We’ve been looking at lot lately about money and material things and their role in prosperity. Some of you have inferred that acquiring things is materialistic or about making statements. I will plead guilty as charged.
When we get anything, it does make a statement. The car you drive, how you dress, decorate your home, and even what type of eyeglasses you wear – all make a statement about you.
When I buy a car, I do want it to make a statement. My cars are a reflection of my personality. They go fast, turn heads and cost a lot. Just like me!
Ok, I’m being a little cheeky. Ok, very cheeky.
But aren’t the things we all buy an extension of us? When you see my car, look at what I wear, or you see how my home is decorated, you have a very good idea of who I am.
That doesn’t mean I am defined by my possessions. It means they are defined by me. I like simple elegance, not “busyness,” so I’m attracted to clean, classic lines, whether it’s suits, cars, or furniture.
I think we all feel this way. But most people don’t practice this…
They save the good china for company, put plastic covers on the new furniture, and only break out the fine wine to impress someone else. I buy the nice stuff for me!
Now don’t get me wrong. I want to share it with the people that are special in my life. But I don’t need company to justify buying the best.
You could say a car only takes you from point A to point B. But I want an automobile that excites me every time I drive it. I want hand made leather shoes, not plastic ones. I want beautiful art in my home not velvet paintings of dogs playing poker. I want to eat delicious, fresh prepared foods, not what there are coupons for. I want a stereo system that captures the nuances of Maria Callas, and rattles the fucking rafters with Guns N’ Roses.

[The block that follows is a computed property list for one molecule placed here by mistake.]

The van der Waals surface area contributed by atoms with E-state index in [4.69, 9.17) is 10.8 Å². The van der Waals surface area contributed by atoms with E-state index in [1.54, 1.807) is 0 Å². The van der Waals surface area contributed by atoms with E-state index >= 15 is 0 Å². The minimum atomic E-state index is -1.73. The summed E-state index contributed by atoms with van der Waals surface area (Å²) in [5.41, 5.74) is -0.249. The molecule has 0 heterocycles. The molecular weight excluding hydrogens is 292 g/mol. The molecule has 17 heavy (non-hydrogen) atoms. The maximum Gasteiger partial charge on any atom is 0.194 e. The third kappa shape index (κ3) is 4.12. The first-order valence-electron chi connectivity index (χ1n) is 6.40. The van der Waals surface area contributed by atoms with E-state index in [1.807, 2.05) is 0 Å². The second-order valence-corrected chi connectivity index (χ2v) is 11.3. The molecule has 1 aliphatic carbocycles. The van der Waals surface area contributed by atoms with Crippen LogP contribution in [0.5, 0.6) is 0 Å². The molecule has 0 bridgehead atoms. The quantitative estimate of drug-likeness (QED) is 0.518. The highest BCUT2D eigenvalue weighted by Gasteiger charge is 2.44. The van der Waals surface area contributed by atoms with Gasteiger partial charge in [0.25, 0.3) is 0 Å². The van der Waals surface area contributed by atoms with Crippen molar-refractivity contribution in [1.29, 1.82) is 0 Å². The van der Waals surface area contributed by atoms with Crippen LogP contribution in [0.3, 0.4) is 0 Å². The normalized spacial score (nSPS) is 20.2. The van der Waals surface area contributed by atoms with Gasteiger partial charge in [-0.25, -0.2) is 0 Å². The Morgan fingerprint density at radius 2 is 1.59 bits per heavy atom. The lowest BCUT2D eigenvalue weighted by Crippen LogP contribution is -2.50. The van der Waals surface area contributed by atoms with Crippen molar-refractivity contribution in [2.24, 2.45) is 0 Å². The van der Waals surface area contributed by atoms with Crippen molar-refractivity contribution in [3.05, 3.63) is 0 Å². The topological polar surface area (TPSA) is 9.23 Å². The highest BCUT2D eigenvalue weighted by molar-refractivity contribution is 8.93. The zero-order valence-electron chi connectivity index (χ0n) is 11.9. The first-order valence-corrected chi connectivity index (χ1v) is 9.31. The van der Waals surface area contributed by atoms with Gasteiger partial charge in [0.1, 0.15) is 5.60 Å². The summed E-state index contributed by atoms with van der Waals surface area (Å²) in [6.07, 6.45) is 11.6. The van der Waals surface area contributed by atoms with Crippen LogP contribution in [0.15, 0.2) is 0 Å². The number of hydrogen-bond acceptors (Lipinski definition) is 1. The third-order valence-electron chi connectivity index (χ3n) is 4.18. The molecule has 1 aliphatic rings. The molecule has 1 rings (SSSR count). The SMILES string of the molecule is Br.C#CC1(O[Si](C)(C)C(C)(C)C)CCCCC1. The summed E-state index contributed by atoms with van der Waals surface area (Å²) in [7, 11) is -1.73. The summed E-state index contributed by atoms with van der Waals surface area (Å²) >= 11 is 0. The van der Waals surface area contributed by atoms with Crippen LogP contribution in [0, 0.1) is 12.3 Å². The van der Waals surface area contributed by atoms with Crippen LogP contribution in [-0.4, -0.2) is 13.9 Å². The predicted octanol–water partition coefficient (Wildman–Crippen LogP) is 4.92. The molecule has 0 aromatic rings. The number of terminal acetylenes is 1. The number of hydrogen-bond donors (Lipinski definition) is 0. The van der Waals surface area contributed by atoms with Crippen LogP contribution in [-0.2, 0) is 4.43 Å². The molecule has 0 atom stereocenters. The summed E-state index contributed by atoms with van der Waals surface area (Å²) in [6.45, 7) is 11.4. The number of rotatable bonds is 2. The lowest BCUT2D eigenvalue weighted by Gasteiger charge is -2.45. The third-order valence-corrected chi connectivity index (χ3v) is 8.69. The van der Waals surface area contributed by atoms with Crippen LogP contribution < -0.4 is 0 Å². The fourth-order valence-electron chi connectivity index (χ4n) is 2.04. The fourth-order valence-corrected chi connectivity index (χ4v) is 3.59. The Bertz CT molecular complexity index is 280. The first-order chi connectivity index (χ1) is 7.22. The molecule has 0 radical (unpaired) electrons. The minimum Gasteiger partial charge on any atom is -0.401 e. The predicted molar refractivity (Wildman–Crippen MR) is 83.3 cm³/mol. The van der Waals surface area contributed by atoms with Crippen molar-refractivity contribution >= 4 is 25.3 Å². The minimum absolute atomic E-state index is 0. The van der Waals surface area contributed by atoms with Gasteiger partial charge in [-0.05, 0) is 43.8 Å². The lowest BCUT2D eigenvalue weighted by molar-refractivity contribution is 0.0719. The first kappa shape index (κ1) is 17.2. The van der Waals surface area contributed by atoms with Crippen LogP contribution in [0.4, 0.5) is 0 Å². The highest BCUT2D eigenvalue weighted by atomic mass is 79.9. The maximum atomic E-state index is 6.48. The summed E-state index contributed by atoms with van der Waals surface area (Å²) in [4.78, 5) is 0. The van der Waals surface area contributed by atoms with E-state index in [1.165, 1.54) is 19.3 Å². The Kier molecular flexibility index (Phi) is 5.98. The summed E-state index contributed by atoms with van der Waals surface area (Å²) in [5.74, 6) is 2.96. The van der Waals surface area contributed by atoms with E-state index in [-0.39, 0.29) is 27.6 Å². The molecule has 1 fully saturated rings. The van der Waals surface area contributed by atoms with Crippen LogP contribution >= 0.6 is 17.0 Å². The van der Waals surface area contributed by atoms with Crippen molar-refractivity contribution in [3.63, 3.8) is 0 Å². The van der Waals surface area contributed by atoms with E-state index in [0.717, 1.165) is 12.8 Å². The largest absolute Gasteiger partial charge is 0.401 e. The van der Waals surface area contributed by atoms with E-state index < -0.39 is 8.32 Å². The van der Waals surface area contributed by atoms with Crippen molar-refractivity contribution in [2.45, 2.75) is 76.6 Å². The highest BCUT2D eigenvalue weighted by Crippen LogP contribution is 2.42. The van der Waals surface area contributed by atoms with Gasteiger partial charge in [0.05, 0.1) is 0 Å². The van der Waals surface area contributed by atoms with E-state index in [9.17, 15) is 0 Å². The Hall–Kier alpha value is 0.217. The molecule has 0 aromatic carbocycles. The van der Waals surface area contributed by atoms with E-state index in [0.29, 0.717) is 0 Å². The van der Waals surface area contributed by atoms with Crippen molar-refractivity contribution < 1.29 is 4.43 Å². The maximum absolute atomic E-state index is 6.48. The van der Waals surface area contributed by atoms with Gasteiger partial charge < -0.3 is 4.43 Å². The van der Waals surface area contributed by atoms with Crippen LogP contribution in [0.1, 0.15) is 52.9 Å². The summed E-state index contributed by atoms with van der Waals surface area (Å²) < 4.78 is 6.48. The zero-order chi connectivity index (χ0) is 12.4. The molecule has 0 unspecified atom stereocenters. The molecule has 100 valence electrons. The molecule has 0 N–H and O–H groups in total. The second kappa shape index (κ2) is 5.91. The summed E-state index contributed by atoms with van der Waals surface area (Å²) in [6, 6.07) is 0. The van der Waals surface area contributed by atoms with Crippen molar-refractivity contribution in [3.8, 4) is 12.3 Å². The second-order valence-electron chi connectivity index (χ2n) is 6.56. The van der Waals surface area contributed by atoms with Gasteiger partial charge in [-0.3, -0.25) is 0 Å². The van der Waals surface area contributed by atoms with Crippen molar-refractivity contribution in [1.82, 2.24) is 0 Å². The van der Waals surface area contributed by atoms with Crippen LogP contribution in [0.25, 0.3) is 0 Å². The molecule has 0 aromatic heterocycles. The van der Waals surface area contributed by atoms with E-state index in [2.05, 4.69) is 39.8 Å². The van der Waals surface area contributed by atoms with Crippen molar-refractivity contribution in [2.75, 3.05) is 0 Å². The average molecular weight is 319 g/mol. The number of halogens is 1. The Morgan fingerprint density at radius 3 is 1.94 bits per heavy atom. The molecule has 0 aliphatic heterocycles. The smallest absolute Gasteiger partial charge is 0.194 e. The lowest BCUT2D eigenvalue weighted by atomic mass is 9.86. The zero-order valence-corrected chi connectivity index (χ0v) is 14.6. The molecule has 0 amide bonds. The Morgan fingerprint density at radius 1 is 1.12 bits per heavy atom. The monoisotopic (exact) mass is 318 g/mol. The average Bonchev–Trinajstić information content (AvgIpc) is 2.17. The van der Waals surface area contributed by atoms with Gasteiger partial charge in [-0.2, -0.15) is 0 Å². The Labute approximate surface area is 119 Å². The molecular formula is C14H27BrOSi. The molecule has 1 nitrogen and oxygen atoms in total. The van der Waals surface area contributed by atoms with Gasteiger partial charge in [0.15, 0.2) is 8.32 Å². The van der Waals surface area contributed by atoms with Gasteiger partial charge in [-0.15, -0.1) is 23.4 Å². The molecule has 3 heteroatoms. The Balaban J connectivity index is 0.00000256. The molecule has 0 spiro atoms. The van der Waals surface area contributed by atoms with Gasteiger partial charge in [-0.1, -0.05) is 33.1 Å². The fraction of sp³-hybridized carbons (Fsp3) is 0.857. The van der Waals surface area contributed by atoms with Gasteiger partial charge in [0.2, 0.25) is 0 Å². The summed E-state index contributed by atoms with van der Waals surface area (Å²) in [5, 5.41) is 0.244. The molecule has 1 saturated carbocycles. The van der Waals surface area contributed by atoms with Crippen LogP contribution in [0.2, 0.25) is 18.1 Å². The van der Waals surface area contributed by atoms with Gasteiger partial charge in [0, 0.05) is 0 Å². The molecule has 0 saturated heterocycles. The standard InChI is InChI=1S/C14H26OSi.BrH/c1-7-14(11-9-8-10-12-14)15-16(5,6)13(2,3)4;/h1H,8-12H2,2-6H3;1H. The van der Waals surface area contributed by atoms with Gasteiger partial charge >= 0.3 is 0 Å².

And because these things bring joy to my life, I buy them. Perhaps you think I’m arrogant, obnoxious, and ostentatious. Perhaps you think the money and material things are about making a social statement. They are. And here is the statement:
“Poverty is a sin. You were born to be rich. I’ve accepted this, appreciate the finer things in life, and hope my example inspires you to do the same thing.”
What about you?
Do you think you were born to be rich or believe it’s spiritual to be poor? Do you feel a little guilty just entertaining the thought of becoming really rich? Do you give yourself the finer things, or save them for company? Please give that some thought and check in below.